Opportunity comes to the Portland State University Honors Program in the form of a $1 million gift. The gift, from the Rose E. Tucker Charitable Trust, is the third-largest donation to a scholarship endowment in the school’s history. The trust and the school have a long-running relationship, and this marks the trust’s largest donation to date.
Opportunity comes to the Portland State University Honors Program in the form of a $1 million gift.
The gift, from the Rose E. Tucker Charitable Trust, is the third-largest donation to a scholarship endowment in the school’s history. The trust and the school have a long-running relationship, and this marks the trust’s largest donation to date.
The money will be used not only to help expand the program but also to provide greater opportunities for its students.
“Million-dollar gifts are few and far between, especially in Oregon,” PSU President Wim Wiewel said in a recent news release. “This is a big win for the University Honors Program in particular and for PSU and Portland in general. Our university attracts bright, talented students from around the world, and these students become productive, skilled members of our community.”
The future for the program is growth in both opportunity and size, and this grant is a step toward advancing the program into something greater.
“We’d really like to see it grow into an honors college,” said Ann Marie Fallon, director of the program. An honors college would create a higher profile for the program, help to attract more national recognition, and draw in more top students and funding, thus providing more for honors students.
More money means “nurturing local talent and keeping it here,” Fallon said. Roughly two-thirds of PSU graduates stay in the metropolitan area, and “an honors college can help keep graduates in the area and contribut[ing] to the community.”
The majority of the money will be used to help honors students like Nick Jenkins, a sophomore working toward a philosophy degree. Jenkins’ aspiration is to teach high school after completing college.
Jenkins relies on the program and the services it provides.
“It isn’t just for looking good on applications, it’s for opening doors,” he said.
The services the program offers are crucial in creating a supportive community where students can feel challenged and be pushed to their full potential, Jenkins explained. The surplus of funds will only open more doors and provide more opportunities for students like him, program organizers said.
Included in the gift is $500,000 in the form of a challenge grant. This challenges the university to match the amount with donated funds. When matched, the money will go toward scholarships and other aid for students. Donations are already coming in, and the program is on its way to meeting its goal. The remaining funds will be dispersed in equal installments over the next five years.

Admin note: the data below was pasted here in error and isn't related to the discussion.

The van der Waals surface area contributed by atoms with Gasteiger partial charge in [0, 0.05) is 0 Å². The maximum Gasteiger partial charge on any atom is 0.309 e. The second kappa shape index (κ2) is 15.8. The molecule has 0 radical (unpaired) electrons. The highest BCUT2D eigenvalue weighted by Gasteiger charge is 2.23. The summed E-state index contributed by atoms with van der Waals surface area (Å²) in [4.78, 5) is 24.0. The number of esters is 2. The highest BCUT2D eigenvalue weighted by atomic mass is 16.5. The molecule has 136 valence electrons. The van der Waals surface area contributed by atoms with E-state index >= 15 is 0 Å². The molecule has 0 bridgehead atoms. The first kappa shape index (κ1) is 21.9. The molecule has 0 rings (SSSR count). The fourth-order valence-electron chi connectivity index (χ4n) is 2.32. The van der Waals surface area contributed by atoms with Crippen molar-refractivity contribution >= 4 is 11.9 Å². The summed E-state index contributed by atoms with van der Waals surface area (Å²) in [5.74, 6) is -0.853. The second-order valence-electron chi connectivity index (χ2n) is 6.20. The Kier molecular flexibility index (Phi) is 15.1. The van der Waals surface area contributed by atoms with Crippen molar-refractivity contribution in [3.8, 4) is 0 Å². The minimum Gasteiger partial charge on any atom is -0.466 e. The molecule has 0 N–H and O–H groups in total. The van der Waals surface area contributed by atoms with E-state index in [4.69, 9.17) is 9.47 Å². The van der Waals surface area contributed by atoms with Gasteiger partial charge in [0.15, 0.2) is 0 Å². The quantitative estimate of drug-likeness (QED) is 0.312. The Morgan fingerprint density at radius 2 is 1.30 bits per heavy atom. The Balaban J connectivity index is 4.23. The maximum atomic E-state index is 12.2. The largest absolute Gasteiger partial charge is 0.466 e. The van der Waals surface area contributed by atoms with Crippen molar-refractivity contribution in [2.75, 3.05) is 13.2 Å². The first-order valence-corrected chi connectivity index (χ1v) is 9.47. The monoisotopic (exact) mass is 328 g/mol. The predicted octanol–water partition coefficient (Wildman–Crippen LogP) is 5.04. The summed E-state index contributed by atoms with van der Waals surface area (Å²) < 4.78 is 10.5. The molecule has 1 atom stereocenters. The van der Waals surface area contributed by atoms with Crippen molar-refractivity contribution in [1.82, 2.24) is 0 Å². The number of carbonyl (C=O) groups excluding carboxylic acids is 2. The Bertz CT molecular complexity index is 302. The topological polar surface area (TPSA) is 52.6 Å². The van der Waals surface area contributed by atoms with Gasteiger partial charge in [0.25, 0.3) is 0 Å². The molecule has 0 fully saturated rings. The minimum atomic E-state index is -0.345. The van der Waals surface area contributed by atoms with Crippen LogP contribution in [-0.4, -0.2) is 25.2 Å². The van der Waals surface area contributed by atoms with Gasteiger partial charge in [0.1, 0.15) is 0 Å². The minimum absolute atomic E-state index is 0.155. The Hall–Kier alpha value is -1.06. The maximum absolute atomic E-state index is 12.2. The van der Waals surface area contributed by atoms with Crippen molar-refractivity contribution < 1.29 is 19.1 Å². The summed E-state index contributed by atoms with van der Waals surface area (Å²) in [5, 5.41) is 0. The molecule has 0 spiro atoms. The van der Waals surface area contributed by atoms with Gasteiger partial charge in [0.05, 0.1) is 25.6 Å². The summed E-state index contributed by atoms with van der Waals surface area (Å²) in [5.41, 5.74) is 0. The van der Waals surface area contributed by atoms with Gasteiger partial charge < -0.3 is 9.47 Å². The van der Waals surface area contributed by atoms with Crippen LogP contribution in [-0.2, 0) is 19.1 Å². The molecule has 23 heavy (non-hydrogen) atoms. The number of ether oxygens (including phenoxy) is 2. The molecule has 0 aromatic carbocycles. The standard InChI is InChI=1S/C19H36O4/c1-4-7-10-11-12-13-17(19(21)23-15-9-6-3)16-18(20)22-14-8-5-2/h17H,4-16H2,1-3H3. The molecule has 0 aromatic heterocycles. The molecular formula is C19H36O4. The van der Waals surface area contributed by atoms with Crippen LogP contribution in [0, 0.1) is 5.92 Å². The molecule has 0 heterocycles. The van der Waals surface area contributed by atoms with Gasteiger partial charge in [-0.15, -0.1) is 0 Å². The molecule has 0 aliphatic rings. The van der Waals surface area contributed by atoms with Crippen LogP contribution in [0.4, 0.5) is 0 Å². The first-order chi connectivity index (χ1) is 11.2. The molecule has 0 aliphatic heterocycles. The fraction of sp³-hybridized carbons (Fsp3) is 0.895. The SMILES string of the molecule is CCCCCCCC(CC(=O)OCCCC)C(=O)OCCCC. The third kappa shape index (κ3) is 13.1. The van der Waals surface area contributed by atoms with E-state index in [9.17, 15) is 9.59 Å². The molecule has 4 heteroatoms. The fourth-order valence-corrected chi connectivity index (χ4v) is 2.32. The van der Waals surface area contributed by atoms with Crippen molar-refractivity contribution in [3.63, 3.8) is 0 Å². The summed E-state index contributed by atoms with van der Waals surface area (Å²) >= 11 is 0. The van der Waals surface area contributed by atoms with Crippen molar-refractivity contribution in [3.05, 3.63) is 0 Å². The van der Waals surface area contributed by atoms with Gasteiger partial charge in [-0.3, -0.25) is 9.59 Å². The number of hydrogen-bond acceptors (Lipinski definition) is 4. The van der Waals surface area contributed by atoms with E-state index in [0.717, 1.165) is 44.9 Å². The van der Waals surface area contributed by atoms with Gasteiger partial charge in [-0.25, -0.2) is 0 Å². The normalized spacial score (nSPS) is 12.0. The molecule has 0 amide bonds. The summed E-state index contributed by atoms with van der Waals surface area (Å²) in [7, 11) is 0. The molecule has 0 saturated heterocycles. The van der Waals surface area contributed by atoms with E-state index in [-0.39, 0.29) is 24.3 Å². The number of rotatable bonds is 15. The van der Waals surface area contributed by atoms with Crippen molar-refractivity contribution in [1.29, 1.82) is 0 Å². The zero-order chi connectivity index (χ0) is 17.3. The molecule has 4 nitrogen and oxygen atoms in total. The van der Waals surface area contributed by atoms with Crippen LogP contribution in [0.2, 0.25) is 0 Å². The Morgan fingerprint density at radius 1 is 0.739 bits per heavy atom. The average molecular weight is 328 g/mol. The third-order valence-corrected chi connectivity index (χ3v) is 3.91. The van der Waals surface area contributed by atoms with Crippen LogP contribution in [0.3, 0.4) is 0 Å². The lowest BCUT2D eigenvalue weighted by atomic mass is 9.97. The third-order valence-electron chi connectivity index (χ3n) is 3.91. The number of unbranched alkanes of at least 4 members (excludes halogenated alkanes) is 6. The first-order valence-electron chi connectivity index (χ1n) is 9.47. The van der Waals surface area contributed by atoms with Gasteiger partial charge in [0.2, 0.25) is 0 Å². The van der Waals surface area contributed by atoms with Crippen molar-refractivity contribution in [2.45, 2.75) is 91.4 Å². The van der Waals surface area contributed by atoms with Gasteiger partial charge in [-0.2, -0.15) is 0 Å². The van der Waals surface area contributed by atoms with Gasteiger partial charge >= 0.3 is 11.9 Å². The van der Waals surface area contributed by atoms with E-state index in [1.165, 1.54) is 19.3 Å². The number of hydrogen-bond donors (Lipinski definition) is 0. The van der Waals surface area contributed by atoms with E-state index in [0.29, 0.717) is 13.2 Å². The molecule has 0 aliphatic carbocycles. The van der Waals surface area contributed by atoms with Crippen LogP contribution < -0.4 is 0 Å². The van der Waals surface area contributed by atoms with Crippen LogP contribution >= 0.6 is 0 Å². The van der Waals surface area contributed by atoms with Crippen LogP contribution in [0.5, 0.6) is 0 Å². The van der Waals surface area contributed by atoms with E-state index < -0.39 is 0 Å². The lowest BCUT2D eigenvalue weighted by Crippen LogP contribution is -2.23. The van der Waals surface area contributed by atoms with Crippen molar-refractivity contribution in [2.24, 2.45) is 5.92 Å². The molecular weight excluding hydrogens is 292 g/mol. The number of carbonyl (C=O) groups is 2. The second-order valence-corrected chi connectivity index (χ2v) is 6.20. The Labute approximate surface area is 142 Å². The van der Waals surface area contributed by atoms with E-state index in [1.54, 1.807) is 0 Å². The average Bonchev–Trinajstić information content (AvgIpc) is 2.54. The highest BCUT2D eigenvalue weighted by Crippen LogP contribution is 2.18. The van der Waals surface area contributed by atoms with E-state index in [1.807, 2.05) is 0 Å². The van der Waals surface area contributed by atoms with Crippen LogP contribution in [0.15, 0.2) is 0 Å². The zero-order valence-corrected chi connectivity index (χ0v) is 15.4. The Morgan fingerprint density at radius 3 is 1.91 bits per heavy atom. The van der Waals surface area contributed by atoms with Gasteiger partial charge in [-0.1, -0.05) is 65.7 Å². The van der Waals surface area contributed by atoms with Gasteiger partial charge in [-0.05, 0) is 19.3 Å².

Roughly 75 percent of the money will be put toward student support. The contribution aids honors students through scholarships, and will also help fund internships, study-abroad programs and research programs, as well as help build a new urban ecology laboratory. Student recruitment is also a focus as the Honors Program looks to draw in students from the surrounding metropolitan area.
The creation of a new laboratory will greatly benefit the urban ecology program, said Igor Lacan, a professor of urban ecology. At the current lab, space and resources are limited, and teachers and students alike rely on sharing. It is a minimal lab, but, Lacan said, “it has worked well for short-term research.”
No longer will students be limited to conducting short-term projects. With the addition of space and resources, students of various fields of research can come together to work on long-term projects.
The lab will be a larger building, where students can work on projects and research. “There is so much interest among our students in research. It will be very well-used,” Lacan said.
Like the lab, the opportunities the money brings with it will aid the students of the Honors Program, which is ever-growing. The number of honors students has more than doubled since 2010, with enrollment jumping from 153 to 343 this year. With the recent gift, the number of honors students is expected to jump to 600 students within the next five years.